08/10/2014 11:50 EDT | Updated 10/10/2014 05:59 EDT

Canadians Should Be Making Fewer Films

Canadian films struggle -- most people acknowledge that. The films struggle to get made, to get distributed, to get promoted, to be seen, and to be accepted by viewers. Maybe instead of producing a 100 low-budget films we need 50 moderate budget films. Or 25 decently budgeted films.

Reel Canada

I'm going to put on my provocateur hat today (not that I take it off too often) -- so contrary opinions are welcomed:

Canadian films struggle -- most people acknowledge that. The films struggle to get made, to get distributed, to get promoted, to be seen, and to be accepted by viewers.

The "why" is multi-faceted and, honestly, I was thinking of penning a post just on all the different (and contradictory) obstacles. Just as an example of a catch 22: domestic theatres refuse to show many Canadian movies because those films don't make much money, while journalists refuse to cover Canadian films because what's the point if the theatre's not showing it? While filmmakers complain they can't win an audience if they don't get their movies shown in the theatres and written about by the press.

Canadian films are often low-budget -- and low-budget affects the type of stories you can tell, which in turn affects the commercial potential. You can't make Guardians of the Galaxy or The Hobbit with a few grants, a maxed out credit card, and a list of "thank-yous" in the end credits to all the people who volunteered their time.

That's why, for example, Canadian music doesn't suffer quite the same problems as Canadian film in terms of achieving popular (and even international) success. Money is less of an issue. Bruce Springsteen's guitar doesn't cost significantly more than Jim Cuddy's -- and if it does, it probably doesn't sound any more in tune. Canadian music also was aggressively protected in its embryonic stage by Can-Con rules allowing it to be nurtured and to grow -- something that was never afforded to Canadian film and only half-heartedly applied to Canadian TV.

There's an irony to the fact that Canadian films are often so low-budget -- because Canada is a G-7 Nation. Canada is actually one of the wealthiest, most successful nations in the world (which I suspect depresses a lot of Canadians -- "What?" they say, "this is as good as it gets?")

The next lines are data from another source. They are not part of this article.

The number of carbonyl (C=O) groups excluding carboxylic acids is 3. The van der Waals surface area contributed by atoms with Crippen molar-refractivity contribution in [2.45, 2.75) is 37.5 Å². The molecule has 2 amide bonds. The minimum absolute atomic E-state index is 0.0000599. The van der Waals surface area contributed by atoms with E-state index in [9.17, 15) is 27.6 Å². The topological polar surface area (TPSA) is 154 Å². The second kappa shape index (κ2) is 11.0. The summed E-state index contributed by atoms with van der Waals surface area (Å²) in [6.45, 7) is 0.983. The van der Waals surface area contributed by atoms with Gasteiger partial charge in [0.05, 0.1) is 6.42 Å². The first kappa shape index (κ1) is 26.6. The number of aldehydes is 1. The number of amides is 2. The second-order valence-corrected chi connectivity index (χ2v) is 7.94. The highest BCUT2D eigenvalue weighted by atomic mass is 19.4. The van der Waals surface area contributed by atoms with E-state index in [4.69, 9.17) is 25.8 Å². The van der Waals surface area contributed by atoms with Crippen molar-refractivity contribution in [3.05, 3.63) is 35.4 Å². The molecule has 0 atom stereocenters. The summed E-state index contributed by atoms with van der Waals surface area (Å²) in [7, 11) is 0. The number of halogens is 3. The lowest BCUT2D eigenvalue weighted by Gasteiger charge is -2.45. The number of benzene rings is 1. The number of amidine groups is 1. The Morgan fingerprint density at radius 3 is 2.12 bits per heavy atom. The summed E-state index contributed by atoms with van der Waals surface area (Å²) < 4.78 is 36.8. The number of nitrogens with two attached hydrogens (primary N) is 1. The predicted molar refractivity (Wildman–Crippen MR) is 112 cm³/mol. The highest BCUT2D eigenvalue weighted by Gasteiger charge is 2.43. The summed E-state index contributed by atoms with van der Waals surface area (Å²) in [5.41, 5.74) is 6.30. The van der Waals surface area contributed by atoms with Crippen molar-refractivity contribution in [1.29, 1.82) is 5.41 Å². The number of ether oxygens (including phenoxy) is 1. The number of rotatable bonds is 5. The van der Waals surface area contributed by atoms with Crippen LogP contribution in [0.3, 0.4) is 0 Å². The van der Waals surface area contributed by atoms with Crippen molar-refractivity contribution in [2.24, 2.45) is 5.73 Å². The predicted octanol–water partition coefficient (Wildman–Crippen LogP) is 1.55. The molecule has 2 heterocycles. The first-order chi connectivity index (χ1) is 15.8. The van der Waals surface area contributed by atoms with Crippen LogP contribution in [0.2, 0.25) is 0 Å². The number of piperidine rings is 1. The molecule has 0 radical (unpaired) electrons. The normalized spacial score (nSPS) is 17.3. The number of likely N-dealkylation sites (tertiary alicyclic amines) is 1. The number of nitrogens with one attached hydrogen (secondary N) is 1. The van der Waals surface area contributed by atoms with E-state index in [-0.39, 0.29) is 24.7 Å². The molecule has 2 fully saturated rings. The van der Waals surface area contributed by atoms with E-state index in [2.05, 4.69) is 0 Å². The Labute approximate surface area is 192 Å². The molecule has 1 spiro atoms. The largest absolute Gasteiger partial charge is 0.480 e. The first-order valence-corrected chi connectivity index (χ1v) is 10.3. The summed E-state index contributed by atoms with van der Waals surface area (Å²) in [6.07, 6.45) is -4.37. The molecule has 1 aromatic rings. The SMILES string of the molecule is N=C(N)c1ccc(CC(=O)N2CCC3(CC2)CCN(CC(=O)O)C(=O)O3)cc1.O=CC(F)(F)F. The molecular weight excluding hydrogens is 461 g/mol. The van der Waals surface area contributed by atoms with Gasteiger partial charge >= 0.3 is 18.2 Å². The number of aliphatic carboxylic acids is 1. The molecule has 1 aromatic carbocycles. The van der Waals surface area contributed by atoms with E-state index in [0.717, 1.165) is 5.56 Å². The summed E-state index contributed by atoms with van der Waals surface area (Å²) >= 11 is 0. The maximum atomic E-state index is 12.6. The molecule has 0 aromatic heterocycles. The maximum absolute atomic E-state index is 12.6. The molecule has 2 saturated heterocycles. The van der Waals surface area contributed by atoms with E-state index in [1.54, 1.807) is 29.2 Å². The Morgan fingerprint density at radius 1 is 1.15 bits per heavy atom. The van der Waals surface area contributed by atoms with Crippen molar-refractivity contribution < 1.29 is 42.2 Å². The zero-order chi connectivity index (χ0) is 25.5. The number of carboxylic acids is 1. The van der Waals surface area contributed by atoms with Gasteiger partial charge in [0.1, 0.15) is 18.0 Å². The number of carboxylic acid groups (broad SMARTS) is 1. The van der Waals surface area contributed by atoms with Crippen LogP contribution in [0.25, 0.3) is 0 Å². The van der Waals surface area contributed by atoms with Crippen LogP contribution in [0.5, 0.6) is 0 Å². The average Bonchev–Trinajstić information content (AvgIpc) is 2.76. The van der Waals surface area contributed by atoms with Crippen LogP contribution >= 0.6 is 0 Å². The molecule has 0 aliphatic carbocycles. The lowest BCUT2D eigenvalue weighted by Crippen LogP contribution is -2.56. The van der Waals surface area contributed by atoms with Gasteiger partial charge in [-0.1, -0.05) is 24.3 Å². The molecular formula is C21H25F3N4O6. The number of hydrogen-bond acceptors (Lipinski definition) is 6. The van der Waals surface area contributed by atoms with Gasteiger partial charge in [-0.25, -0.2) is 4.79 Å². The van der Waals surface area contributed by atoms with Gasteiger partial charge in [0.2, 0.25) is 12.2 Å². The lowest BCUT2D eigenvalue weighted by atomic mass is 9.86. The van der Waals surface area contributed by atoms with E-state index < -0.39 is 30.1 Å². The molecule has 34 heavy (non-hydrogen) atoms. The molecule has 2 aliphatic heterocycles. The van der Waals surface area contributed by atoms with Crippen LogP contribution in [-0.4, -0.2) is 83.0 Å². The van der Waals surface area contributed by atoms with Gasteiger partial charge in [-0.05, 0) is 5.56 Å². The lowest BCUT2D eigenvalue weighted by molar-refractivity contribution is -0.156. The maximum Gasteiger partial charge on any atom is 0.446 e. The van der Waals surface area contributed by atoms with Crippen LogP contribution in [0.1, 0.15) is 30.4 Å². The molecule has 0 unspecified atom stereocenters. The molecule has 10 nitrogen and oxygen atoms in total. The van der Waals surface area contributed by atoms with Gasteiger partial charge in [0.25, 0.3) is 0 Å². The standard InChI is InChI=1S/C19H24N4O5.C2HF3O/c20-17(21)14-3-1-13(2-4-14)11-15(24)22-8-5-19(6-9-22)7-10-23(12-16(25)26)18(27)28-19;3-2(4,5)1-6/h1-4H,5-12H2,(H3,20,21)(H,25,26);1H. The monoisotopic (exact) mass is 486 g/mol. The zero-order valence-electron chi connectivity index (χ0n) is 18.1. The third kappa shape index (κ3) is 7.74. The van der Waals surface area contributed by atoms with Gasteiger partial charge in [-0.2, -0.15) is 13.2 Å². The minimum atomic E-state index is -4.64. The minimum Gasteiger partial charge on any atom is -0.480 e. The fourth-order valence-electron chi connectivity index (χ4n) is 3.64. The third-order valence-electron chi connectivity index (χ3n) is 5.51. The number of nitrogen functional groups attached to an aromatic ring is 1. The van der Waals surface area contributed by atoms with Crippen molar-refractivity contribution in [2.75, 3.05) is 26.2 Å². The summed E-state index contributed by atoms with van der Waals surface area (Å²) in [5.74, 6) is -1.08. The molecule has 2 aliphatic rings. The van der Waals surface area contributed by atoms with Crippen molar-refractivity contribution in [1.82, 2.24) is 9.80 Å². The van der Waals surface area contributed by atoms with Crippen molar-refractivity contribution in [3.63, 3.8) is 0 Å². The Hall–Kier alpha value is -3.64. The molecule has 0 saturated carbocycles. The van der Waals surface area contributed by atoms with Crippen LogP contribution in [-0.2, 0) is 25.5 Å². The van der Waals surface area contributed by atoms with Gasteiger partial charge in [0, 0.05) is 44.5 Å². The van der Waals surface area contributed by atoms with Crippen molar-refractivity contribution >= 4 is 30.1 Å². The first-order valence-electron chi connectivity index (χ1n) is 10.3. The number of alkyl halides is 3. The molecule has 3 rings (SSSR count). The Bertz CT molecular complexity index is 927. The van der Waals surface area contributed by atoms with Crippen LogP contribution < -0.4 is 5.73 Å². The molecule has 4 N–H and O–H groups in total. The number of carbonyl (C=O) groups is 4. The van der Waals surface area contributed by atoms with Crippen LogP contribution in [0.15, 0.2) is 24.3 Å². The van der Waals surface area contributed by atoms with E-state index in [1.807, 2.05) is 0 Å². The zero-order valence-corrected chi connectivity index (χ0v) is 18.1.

Apparently Canada, per capita, has roughly the same GDP as California. Yet Canada produces low-budget, barely distributed films while California dominates the global entertainment landscape. OK -- a moronic comparison. Apples to oranges. After all, the reason California has a GDP comparable to Canada is because of its entertainment industry (and, presumably, Silicon Valley) -- remove those from the equation and its GDP (and population) would drop down to that of Mississippi or some place (not a dig at Mississippi -- I'm just randomly naming another state).

Still, I'm just making a point that you would think a G-7 nation could have a more muscular film industry.

We know the technical skill exists -- because so many Hollywood productions, both film and TV, are shot in Canada, utilizing Canadian crews and actors.

A difficult, hurtful, and troubling thing to ask, though, is maybe the problem is Canada makes too many films. There's only so much money to go around -- from various private and public sources, grants and tax breaks. And maybe it's being spread too thin. Maybe instead of producing a 100 low-budget films we need 50 moderate budget films. Or 25 decently budgeted films. Right now it can seem a bit like anyone with moxie, a dream, and who knows his way around filling out an application form or setting up a crowd-funding site can scare up a few thousand to make a film in Canada. But a few thousand isn't necessarily enough to make a good film. An "interesting" film? Sure. A "promising" film? Yeah. But a "good" film?